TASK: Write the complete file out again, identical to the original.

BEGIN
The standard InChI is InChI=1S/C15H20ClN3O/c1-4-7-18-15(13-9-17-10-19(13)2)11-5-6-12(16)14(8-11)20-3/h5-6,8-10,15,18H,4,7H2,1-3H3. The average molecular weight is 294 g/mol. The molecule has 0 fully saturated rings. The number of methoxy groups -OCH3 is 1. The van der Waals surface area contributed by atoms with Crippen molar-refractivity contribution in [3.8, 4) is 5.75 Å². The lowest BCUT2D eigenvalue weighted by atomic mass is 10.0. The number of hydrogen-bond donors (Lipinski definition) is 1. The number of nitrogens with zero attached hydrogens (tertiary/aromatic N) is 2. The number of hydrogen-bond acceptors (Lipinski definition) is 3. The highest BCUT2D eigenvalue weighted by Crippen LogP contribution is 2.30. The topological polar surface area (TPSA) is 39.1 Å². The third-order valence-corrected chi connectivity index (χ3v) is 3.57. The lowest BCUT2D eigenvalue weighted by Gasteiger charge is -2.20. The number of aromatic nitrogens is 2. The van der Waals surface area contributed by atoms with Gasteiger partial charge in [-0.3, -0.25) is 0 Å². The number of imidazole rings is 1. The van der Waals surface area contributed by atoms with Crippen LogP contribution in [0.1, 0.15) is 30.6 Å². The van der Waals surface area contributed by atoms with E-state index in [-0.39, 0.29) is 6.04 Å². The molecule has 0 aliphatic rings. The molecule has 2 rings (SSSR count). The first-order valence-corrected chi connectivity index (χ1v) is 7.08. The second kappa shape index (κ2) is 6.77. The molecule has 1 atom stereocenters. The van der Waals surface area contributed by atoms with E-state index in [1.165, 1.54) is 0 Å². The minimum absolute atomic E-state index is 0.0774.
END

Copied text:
The standard InChI is InChI=1S/C15H20ClN3O/c1-4-7-18-15(13-9-17-10-19(13)2)11-5-6-12(16)14(8-11)20-3/h5-6,8-10,15,18H,4,7H2,1-3H3. The average molecular weight is 294 g/mol. The molecule has 0 fully saturated rings. The number of methoxy groups -OCH3 is 1. The van der Waals surface area contributed by atoms with Crippen molar-refractivity contribution in [3.8, 4) is 5.75 Å². The lowest BCUT2D eigenvalue weighted by atomic mass is 10.0. The number of hydrogen-bond donors (Lipinski definition) is 1. The number of nitrogens with zero attached hydrogens (tertiary/aromatic N) is 2. The number of hydrogen-bond acceptors (Lipinski definition) is 3. The highest BCUT2D eigenvalue weighted by Crippen LogP contribution is 2.30. The topological polar surface area (TPSA) is 39.1 Å². The third-order valence-corrected chi connectivity index (χ3v) is 3.57. The lowest BCUT2D eigenvalue weighted by Gasteiger charge is -2.20. The number of aromatic nitrogens is 2. The van der Waals surface area contributed by atoms with Gasteiger partial charge in [-0.3, -0.25) is 0 Å². The number of imidazole rings is 1. The van der Waals surface area contributed by atoms with Crippen LogP contribution in [0.1, 0.15) is 30.6 Å². The van der Waals surface area contributed by atoms with E-state index in [-0.39, 0.29) is 6.04 Å². The molecule has 0 aliphatic rings. The molecule has 2 rings (SSSR count). The first-order valence-corrected chi connectivity index (χ1v) is 7.08. The second kappa shape index (κ2) is 6.77. The molecule has 1 atom stereocenters. The van der Waals surface area contributed by atoms with E-state index in [1.165, 1.54) is 0 Å². The minimum absolute atomic E-state index is 0.0774.